How to Evangelize Without Saying a Word

How to Evangelize Without Saying a Word by Jared M. Silvey –
The Christian message is made more credible and powerful when integrated within the flow of our everyday actions. It is one thing to say something; it is another thing to do it.

St. Francis of Assisi is said to have once instructed his followers to “preach the Gospel at all times, and when necessary, use words.” Underlying this statement is the idea that the Christian message is made more credible and powerful when integrated within the flow of our everyday actions. It is one thing to say something; it is another thing to do it. A man may say that he loves his wife, but in the end it is what he does and is willing to go through for her that gives credence to his words.

Bishops, priests, and deacons are ordained with the authority to announce the Gospel to humanity. The laity are also called to proclaim Christ by their words, but they are also in a unique position to witness to Christ by their everyday actions. This is especially true given their close proximity to the secular world and the people therein.

In its decree on the apostolate of the laity, the Second Vatican Council noted that “Since the laity, in accordance with their state of life, live in the midst of the world and its concerns, they are called by God to exercise their apostolate in the world like leaven, with the ardor of the spirit of Christ.” The laity, then, are in a very real sense the face of the Church—or, to put it another way, the Church facing outward toward a world in need of redemption. This means that they must constantly strive to construct their daily existence in such a way as to give a fitting witness to the reality of the Church’s divine mission. Here are a few steps that can be taken to accomplish this goal.

sacredness of the Christian Sabbath has long been a firm fixture in cultures built or purified by Christianity

1. Work to Restore a Lifestyle and Culture Which Respects and Reflects the Sacred Character of Sunday
The sacredness of the Christian Sabbath has long been a firm fixture in cultures built or purified by Christianity. In the not-so-distant past, it was common for shops and stores to close on Sunday. Catholics, and other Christians, went to church and spent the day among family and friends. Although many Western nations today still preserve vestiges of Sunday’s festal character, the sanctity and theological import of the day has generally been lost.

Why is this a day of such importance? As Saint John Paul II noted in his Apostolic Letter Dies Domini, the Resurrection, which happened on Sunday, is “the fundamental event upon which the Christian faith rests.” In other words, Sunday’s centrality in the arena of time directly corresponds to the Resurrection’s centrality in salvation history.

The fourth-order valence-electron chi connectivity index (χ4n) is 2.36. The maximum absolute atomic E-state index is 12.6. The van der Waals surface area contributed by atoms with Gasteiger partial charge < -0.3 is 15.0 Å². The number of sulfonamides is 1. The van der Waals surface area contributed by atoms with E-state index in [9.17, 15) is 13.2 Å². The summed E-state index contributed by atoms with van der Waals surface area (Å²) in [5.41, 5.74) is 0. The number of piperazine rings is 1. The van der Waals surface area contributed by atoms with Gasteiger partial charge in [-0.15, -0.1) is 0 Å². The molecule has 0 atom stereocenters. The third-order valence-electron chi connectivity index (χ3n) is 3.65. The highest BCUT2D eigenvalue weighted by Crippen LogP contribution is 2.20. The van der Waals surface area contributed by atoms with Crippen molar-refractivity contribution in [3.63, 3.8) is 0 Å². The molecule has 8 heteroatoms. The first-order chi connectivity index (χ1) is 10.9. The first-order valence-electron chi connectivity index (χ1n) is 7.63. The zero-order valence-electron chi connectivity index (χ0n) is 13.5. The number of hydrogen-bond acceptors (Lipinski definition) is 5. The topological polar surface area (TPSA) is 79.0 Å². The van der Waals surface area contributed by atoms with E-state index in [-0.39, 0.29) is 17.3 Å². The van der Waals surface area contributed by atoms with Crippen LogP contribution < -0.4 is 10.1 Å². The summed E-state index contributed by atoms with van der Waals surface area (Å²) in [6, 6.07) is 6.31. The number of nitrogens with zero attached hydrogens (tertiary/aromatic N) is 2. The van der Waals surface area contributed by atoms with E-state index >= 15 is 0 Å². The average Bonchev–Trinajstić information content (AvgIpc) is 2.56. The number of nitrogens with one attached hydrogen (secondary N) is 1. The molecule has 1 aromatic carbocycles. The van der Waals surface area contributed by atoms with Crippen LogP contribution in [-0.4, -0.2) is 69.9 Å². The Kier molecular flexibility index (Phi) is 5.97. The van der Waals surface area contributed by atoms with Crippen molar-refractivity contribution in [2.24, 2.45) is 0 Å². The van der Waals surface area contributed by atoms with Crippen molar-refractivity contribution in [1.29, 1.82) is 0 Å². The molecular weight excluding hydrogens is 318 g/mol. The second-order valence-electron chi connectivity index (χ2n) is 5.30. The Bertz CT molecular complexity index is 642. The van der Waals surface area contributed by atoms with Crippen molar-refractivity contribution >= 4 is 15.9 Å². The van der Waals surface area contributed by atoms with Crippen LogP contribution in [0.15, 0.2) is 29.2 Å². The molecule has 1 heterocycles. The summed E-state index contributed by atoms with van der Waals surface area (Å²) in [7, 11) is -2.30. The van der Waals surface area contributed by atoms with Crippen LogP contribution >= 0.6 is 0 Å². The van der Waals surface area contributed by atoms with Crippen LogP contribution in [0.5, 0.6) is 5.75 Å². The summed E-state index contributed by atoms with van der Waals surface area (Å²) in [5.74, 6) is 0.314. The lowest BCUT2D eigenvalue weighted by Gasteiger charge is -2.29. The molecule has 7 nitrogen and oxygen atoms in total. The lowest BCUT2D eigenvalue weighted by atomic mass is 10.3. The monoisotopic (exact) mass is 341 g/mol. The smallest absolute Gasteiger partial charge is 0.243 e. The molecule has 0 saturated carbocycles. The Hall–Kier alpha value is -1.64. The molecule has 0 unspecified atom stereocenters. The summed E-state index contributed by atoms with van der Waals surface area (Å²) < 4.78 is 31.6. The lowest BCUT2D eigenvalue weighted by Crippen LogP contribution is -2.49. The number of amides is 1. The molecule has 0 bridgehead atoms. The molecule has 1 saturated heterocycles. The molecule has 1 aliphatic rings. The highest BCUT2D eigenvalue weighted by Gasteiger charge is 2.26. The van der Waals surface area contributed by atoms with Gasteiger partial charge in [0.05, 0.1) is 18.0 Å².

Because of this, taking seriously the obligation to honor the Sabbath carries with it a witness to the reality of the deepest truths of Christianity. By doing what he or she can to honor the Sabbath, the layperson is in a real way evangelizing the world by (1) Witnessing to the primacy of God over money and human work. (2) When spent with the family, Sunday shows the primacy of the family over other forms of social relations. (3) Sunday frees Christians from the monotony of temporal existence in order that they may turn their gaze to their ultimate destiny.

As Saint John Paul II said, again in Dies Domini, “As the Church journeys through time, the reference to Christ’s Resurrection and the weekly recurrence of this solemn memorial help to remind us of the pilgrim and eschatological character of the People of God. Sunday after Sunday the Church moves towards the final “Lord’s Day,” that Sunday which knows no end.”

Therefore, while it is true that modern circumstances sometimes leave the sincere Catholic with little choice but to work on Sundays, an examination of conscience is due in order to determine what can be done to help reclaim the sacred Sabbath rest given by the Creator.

By dressing modestly -even if at time counter-culturally- the Christian provides a powerful witness to the reality of the sacredness of the body.

2. Choose Clothing Styles That Both Guard and Reveal Human Dignity
It is often asserted that one cannot judge a person by what he or she wears. In a certain sense this is correct, as only God can see the true state of someone’s soul. Nevertheless, clothes do matter and are a way of communicating to others. During the course of recent history, the clothing industry has increasingly tailored its output to communicate one thing—sex. In Christianity, sex is a value, but one which is subject to the value of the person made in the image of God. Modern fashion has reversed this relationship, subjecting the person and his or her divine imprint to “sex appeal.” This has led to a debasing of the human person to the level of a mere object. Bikinis, mini-skirts, skin-tight clothing, and low neck-lines are all examples of the industry’s attempt to create a culture of enticement and sexual promiscuity. Anyone who doubts this need only consult any marketing department.